This week we enjoy some great viewing all-round. Without a doubt, we are spoilt with a number of amazing predator sightings and amongst them, we have a few phenomenal sightings of the Nhlanguleni Cubs. The Leopards of Londolozi feature strongly with a good mix of both males and females going about their daily business. Whether it be resting on termite mounds, climbing trees, sleeping in trees, or the little cubs perched on a few boulders.
A stunning Martial Eagle and Verreaux’s Eagle Owl feature in this week’s picks. Let’s not forget the elephants crossing the river, newborn giraffe, young monkey in a tree or massive hippo bull about to yawn and show us his formidable weaponry.
Let us know your favourite image in the comments section below.
Enjoy this Week in Pictures…
One of the Nhlanguleni Female’s young cubs cautiously peeked around the bushes with the afternoon sun creating a beautiful glow around its ears.
The noble Martial Eagle. Named for the Roman God of War this eagle sports a 2.4m (7.8ft) wingspan, 5cm long talons and has been known to break a man’s arm! It is a seriously impressive bird.
Mothering is thirsty work. A Ntsevu Lioness stops for a drink on her way back to her den to feed the little ones.
We could not believe our luck when we checked in on the Nhlanguleni Female’s den site and this little cub was resting perfectly on the rocks out in the open!
Initially skittish she spent a lot of time in the Sand River, now relaxed she makes up the majority of leopard viewing west of camp.
A small herd of elephants crosses the Sand River.
After an afternoon spent patrolling and marking her territory, the Ximungwe Female rests on a termite mound before nightfall.
Having been viewed by vehicles from an early age, this leopard is supremely relaxed around Land Rovers.
A big yawn from the soon-to-be-independent Ximungwe Young Male.
After hearing the frantic alarm calls of a flock of Grey Go-Away birds we soon found the culprit. A Verreaux’s Eagle Owl perched out in the open that allowed us to walk within a few metres of it to get a few daytime pictures of it.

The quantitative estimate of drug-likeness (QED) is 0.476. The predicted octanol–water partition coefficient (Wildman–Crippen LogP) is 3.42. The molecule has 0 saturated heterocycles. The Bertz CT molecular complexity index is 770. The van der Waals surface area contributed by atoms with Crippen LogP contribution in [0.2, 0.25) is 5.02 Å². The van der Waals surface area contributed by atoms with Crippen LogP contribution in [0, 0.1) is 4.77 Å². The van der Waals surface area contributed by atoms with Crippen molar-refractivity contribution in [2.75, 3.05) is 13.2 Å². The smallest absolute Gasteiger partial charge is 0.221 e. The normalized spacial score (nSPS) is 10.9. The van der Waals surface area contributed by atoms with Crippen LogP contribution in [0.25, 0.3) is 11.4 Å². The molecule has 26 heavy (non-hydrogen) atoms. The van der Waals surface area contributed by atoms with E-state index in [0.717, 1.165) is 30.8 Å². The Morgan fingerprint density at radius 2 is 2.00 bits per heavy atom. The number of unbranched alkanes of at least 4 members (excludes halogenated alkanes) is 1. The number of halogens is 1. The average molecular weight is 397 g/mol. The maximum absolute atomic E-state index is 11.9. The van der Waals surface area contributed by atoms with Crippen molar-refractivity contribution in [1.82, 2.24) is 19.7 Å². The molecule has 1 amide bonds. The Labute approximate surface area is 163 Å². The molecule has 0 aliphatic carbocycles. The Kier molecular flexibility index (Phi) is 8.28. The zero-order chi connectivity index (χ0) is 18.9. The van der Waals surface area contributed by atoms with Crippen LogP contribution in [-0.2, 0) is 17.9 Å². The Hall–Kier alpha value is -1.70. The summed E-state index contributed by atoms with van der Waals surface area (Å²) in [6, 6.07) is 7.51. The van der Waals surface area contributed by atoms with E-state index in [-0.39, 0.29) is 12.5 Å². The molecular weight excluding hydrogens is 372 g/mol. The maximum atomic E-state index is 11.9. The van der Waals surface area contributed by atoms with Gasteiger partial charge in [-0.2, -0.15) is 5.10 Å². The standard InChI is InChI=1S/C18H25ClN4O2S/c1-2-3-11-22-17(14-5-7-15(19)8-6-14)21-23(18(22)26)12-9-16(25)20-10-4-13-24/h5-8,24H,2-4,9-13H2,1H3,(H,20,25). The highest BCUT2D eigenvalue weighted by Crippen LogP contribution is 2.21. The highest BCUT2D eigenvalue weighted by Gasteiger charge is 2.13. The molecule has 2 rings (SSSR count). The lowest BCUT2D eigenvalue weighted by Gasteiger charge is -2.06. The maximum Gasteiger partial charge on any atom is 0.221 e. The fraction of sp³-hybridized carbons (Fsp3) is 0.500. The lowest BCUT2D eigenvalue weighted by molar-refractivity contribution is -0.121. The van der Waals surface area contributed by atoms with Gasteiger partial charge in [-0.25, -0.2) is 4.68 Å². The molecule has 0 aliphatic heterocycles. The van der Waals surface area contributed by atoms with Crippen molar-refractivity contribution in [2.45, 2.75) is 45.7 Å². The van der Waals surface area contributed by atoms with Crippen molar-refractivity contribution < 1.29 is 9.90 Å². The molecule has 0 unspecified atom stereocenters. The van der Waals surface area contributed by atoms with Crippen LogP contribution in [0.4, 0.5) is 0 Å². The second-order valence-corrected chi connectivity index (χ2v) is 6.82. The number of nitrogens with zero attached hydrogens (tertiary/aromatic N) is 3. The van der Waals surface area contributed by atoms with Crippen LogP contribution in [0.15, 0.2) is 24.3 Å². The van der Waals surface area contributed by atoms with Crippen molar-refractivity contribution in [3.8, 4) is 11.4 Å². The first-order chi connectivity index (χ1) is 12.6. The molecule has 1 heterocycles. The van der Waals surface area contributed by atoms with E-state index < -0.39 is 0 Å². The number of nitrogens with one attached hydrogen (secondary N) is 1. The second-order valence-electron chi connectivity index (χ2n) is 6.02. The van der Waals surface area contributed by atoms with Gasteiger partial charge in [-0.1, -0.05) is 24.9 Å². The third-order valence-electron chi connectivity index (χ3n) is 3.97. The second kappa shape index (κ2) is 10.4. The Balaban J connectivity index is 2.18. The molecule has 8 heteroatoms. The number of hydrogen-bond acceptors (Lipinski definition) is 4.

The Ximungwe Young Male stares straight toward our vehicle. Before this photograph was taken this young male leopard was robbed of his impala kill by one of the Ndhzenga male lions. The Ximungwe Young Male then found safety on top of a termite mound where we managed to get a few stunning portraits of him.
A single cub of the Ximungwe Female's second litter. Initially rather skittish but is very relaxed now. Birth mark in his left eye.
Trailing behind the rest of the herd of elephants, this large female then ambles through the water with a stunning dark backdrop of dense vegetation.
The Ximungwe Young Male ascending a Marula tree at sunrise. We left camp early one morning to head straight towards the area where this young male and his mother had an impala kill the night before. We sat patiently as the sun rose above the horizon. Fortunately, just before it got too late to capture “the shot”, the young male decided to climb up into the tree to begin feeding. What an unbelievable scene.
A young monkey stares curiously at us from a nearby tree.
Following a male lion on a patrol is always exhilarating. One of the Ndzhenga Males marches down the road towrads our vehicle allowing for this great front-on shot.
A very young giraffe stares across at the vehicle from beneath its mother’s legs. Upon having a closer look you can notice the umbilical cord still attached to its belly.
With late winter rains, there are still waterlogged areas with some unseasonal green grass that provided a great contrast with the Senegal Bush Male’s golden coat.
Initially seen as a young male in 2016, this leopard only properly established territory on Londolozi in mid-2019
Draped over the branches of a large tree the Ximungwe Female’s face was lit up by the late afternoon sun.
One of the Ndzhenga Males looking slightly battered and bruised watches a herd of impala in the distance as one of the males chases a female around.
A very inquisitive slender mongoose climbs a tree very near to the vehicle. Normally secretive and shy animals, it was great to get such a close view in the open.
A hippo bull gears up to display his weaponry.
June’s TWIP Photographer Winner…
Thank you to all of you who voted for your favourite images throughout the month of June on our blog and as well as Instagram – we have a winner… Our TWIP Photography competition happens over the course of every month and relies on your votes – our blog and social media followers. The winner of every month gets to draw a prize/voucher out of a hat for all the energy, patience, skill and passion they needed in order to get “the shot“. We are thrilled to keep sharing some amazing photographic content with you every week. Make sure to vote every week for your favourite picture.
Now onto the winner for June – Congratulations to Robbie Ball.
One of the Nhlaguleni Female’s cubs stole people’s hearts in the competition and I don’t blame them, these cubs have provided some fantastic viewing over the last little while and Robbie was lucky enough to witness this youngster resting on a branch staring down at the vehicle.